Following the man who stole tea from China
By Elaine Lies
TOKYO (Reuters) - Robert Fortune was a scientist, a botanist and, in some ways, an industrial spy. But he is best known as the man who stole tea from deep within China and took it to India in the mid-1800s, changing history.
His venture required years of toil up China's rivers by boat to places where no Westerner had gone before, overcoming illness, pirate attacks and untrustworthy associates in the quest for tea seeds and plants that could be grown in India.
For much of his second journey, he dressed in Chinese clothes, a fake queue of hair down his back.
"People had tried to do what he had done, people had tried to sneak it out via the treaty ports, people had tried to appropriate tea seeds and take them to India, and it ended in failure," said writer Sarah Rose, who spent weeks tracing Fortune's trail through China.
"The plant hunters were the R&D men of the (British) Empire. They took raw materials and said, what can we do with this, and created an entirely new world. And he was one of the very last guys to do that."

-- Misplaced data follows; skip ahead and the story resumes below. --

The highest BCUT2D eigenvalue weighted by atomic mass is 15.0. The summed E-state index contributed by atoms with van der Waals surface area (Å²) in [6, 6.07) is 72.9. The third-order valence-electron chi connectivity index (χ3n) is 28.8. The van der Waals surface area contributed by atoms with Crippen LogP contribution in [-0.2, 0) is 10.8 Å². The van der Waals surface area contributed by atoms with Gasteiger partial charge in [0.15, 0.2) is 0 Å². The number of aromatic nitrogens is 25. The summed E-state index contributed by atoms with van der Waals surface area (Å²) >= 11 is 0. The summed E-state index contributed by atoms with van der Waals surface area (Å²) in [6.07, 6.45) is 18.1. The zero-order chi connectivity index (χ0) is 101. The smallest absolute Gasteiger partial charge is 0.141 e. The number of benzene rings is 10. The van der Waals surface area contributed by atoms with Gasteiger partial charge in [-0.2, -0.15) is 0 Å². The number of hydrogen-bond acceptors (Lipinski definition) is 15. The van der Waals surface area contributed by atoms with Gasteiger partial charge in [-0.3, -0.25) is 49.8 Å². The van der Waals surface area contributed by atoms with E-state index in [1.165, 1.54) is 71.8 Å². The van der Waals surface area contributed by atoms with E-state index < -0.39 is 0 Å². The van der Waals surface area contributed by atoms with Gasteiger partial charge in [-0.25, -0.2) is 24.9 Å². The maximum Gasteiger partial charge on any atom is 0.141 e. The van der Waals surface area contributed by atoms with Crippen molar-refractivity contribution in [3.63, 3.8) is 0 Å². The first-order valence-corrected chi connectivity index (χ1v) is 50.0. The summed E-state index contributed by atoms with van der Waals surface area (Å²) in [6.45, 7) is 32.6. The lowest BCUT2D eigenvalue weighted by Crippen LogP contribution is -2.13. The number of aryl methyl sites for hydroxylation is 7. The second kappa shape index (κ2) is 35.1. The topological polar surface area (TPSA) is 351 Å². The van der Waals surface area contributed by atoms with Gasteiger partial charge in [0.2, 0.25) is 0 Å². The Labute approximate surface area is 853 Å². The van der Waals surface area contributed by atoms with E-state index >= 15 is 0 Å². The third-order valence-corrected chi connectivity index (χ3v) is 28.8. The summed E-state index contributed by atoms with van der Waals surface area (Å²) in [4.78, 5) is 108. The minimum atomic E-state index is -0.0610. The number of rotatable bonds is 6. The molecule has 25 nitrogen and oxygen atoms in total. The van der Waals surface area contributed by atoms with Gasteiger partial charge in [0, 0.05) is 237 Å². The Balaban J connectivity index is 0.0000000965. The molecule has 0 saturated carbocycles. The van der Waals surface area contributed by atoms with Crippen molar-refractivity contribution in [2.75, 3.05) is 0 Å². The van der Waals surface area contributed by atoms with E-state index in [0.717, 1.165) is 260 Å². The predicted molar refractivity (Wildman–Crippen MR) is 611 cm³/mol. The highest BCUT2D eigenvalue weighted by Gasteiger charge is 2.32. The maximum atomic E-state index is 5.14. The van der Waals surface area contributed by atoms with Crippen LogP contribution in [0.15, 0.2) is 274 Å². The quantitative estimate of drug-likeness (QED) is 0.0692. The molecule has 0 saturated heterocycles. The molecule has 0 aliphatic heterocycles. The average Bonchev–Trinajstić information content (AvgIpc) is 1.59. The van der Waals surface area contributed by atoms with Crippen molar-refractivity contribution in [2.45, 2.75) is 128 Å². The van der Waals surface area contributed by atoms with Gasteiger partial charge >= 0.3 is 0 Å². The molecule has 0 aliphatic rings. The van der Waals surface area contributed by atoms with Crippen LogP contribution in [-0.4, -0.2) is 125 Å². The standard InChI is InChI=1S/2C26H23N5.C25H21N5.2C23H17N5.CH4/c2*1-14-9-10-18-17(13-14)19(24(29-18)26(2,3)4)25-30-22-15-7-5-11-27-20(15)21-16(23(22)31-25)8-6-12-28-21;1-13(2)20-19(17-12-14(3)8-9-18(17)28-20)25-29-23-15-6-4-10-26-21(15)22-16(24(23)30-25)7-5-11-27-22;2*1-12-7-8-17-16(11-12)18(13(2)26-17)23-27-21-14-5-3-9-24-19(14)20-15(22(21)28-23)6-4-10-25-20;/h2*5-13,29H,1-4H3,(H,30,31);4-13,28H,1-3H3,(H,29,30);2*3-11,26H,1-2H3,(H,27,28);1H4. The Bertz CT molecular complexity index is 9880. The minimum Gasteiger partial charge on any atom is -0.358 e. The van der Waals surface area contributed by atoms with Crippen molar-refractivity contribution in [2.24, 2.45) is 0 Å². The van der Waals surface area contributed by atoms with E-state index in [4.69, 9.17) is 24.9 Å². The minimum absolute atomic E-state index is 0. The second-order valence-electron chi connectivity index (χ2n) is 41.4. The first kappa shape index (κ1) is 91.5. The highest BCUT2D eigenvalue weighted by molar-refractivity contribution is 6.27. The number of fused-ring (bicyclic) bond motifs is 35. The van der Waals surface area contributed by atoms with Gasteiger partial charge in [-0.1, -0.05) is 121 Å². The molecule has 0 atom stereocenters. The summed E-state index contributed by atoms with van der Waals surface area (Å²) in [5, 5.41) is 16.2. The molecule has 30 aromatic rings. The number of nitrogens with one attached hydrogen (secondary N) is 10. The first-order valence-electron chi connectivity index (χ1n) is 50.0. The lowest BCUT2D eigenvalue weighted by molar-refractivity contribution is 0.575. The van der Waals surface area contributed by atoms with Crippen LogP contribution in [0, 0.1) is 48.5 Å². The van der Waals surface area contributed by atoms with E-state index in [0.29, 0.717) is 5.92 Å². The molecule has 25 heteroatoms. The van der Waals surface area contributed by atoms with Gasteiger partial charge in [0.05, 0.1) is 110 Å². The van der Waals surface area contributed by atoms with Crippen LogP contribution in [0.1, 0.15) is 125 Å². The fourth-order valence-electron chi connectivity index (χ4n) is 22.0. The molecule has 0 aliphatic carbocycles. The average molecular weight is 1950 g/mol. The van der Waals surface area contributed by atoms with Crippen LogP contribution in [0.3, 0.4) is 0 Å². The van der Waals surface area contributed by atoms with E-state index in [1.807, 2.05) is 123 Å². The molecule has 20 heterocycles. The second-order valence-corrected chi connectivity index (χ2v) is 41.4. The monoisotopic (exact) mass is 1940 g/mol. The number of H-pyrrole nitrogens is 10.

Rose's efforts resulted in a book, "For All the Tea in China," that chronicles Fortune's journeys, which finally enabled tea to be grown in India and broke China's monopoly on the beloved beverage for good.
The son of a Scottish farm worker, Fortune's knowledge of plants and science came from practical experience, not higher education. His low social station meant he was only grudgingly provided with weapons by the Royal Horticultural Society, which sponsored the first of his plant-hunting journeys.
Though most of the delicate tea seedlings died due to shipping mishaps on his first try at sending them to India, his experiments with a special case to transport them meant that a later attempt was more successful. Continued...